WFC Stock – Your Words Can Do Great Harm
Melinda Fouts, Ph.D., of Success Starts With You, is author of Cognitive Enlightenment and an international executive coach.
Putting up with bad behavior will affect the entire organization. As we all know, one drop of poison in a glass of water contaminates the entire glass. Within the vast array of bad leadership behaviors that exist, there is one behavior that can be extra demoralizing: Your words. They can be wielded like weapons and the end result is that your words can injure someone’s psyche just as if they’d pierced their skin.
We all know the commandment “Thou shalt not kill.” However, have you considered the meaning may extend to more than just living beings? There are larger implications here, and I invite you to reflect on this commandment as its meaning can extend beyond just living beings. There are other elements of a human being — their spirit, their drive or their dedication — that can also be greatly injured. And this is where the story begins.
A Personal Tale
HR recommended a C-Suite level client to me. As is often the case, bad behavior can be pointed out to someone, but changing that behavior is more of a challenge than just being told about it. With this individual, his words were harsh and biting to those he encountered.
When I conducted a 360-degree review, the feedback was consistent in how the individuals felt from his treatment of them. It was always his words, tone and body language. His cutting remarks, his words, were killing key aspects beyond character. He was killing their spirit, their motivation, their ideas, their morals, their self-confidence and their self-esteem.
His demoralizing words were harming their desire to perform well, and they felt, “What’s the point? He is going to shoot it down and make me feel awful about myself.” We all know the childhood saying, “Sticks and stones may break my bones, but words will never hurt me.” There is no truth in this saying, and in fact, the reality is just the opposite. We may never remember the pain of breaking an arm, but we can recall immediately and often intensely the pain we felt from the words someone spoke to us.
You may be thinking this guy is just a bully, but it is, in fact, far worse. Being demeaning to the point where someone begins to think their efforts are worthless and/or they are worthless is verbally, mentally and emotionally abusive.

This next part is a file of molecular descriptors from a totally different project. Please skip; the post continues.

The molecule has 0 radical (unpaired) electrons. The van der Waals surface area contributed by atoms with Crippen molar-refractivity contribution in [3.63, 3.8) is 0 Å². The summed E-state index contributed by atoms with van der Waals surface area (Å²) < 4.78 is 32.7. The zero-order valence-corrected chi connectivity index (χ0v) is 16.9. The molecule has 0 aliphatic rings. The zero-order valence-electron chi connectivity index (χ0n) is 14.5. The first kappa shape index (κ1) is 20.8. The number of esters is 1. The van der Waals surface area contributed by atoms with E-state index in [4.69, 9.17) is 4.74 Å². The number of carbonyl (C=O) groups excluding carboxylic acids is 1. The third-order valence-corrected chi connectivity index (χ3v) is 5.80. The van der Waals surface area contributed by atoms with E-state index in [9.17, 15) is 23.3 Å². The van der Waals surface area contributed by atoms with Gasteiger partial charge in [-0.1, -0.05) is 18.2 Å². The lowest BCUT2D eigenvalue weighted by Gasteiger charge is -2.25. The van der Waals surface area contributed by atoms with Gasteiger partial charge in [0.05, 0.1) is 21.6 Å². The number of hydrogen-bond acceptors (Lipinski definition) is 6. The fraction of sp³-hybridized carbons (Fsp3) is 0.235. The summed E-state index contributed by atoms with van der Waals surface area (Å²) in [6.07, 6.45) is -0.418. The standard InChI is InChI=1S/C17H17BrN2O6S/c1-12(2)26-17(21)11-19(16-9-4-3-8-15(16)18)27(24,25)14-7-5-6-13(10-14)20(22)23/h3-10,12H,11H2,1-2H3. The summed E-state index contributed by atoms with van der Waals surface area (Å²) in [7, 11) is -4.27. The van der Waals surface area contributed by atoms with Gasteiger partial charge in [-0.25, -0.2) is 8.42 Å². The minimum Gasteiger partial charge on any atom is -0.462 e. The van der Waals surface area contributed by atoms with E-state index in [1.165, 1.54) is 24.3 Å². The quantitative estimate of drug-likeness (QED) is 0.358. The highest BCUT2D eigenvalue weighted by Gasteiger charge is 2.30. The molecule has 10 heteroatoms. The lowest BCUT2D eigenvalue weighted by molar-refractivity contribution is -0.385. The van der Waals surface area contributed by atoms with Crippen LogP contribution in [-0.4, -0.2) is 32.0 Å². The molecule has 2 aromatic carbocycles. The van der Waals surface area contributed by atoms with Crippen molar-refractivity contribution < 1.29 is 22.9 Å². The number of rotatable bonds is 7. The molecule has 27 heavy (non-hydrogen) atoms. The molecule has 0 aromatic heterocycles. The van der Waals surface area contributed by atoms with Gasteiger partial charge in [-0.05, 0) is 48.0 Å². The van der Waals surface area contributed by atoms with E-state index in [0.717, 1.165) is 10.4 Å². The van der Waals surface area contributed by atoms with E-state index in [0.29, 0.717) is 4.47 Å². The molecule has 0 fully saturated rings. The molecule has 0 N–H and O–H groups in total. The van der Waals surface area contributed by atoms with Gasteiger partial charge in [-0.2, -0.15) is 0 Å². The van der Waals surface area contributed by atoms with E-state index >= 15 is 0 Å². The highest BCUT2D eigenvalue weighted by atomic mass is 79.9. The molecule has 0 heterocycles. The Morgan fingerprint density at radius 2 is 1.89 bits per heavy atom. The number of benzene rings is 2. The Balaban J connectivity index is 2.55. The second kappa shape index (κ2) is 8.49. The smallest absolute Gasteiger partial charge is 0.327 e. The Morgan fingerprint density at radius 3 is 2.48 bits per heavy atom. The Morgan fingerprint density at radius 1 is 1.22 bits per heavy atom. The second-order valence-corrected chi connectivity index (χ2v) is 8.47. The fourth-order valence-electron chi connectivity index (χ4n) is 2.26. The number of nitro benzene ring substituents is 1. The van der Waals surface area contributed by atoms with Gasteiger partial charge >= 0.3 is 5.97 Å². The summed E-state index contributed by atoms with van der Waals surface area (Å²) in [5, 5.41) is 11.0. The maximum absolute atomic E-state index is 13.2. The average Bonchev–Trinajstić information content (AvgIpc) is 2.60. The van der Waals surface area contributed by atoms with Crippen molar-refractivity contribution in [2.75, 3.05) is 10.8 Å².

When this occurs, the person may become confused about their decisions, and confusion begins to cloud judgment. They begin to question themselves, wondering if they really are worthless. No workplace needs clouded judgment from their employees. Organizations need clear thoughtfulness when decisions are being made.
A Tale Of Two Companies
Let’s look at some severe examples of how words can kill. In my article, The Dark Side of Leadership, I mentioned the ramifications of how words can kill as in the example of a French telecom company being convicted of “moral harassment.” The end result? Nineteen employees committed suicide because of the treatment they received. In the same article, there is a reference to the treatment of employees at Wells Fargo suffering from intimidation and humiliation. These are some of the most severe cases I have researched.
As I began my work with the demoralizing client, my internal burning question was, “What was he to gain with this behavior? What was the point?” Having a Ph.D. in psychology and working as a psychotherapist for over 20 years, I wondered what was driving this behavior? What was beneath the persona he presented that caused him to act in this manner? Unlike the French telecom and Wells Fargo examples, which were driven by greed, this case was different. There had to be a different motivation. As a coach in addressing behavioral issues, this is where I begin.
Take Control Of Your Narrative
If I can guide an individual to a greater self-understanding of the underlying cause of these abusive behaviors, there is a greater outcome the behavior can change. My philosophy is, if the person is aware of the underlying cause and has the intention to change the behavior, it will eventually change.
My formula is: Awareness + Intention = Change
Thus, the hard work begins as we both embark on this journey of self-discovery and self-mastery. Part of this mastery, as I mentioned, is self-awareness as to the underlying causes. The second part is learning how to pause, stop, remain silent and give space to respond in a different manner, rather than reacting immediately. This is the biggest challenge for most of my clients and the remedy is a mindfulness practice like meditation.
We only have about a quarter of a second to choose a different response. Meditation increases that quarter of a second — giving us time to remain calm, focused and choose a different response. What’s the outcome? If you want to make changes in your behavior and respond differently, it could prevent you from saying something that wounds a person to their core. Remember, you don’t have to physically injure someone to wound them.
Fintech Zoom Coaches Council is an invitation-only community for leading business and career coaches. Do I qualify?
WFC Stock – Your Words Can Do Great Harm
Tags: WFC Stock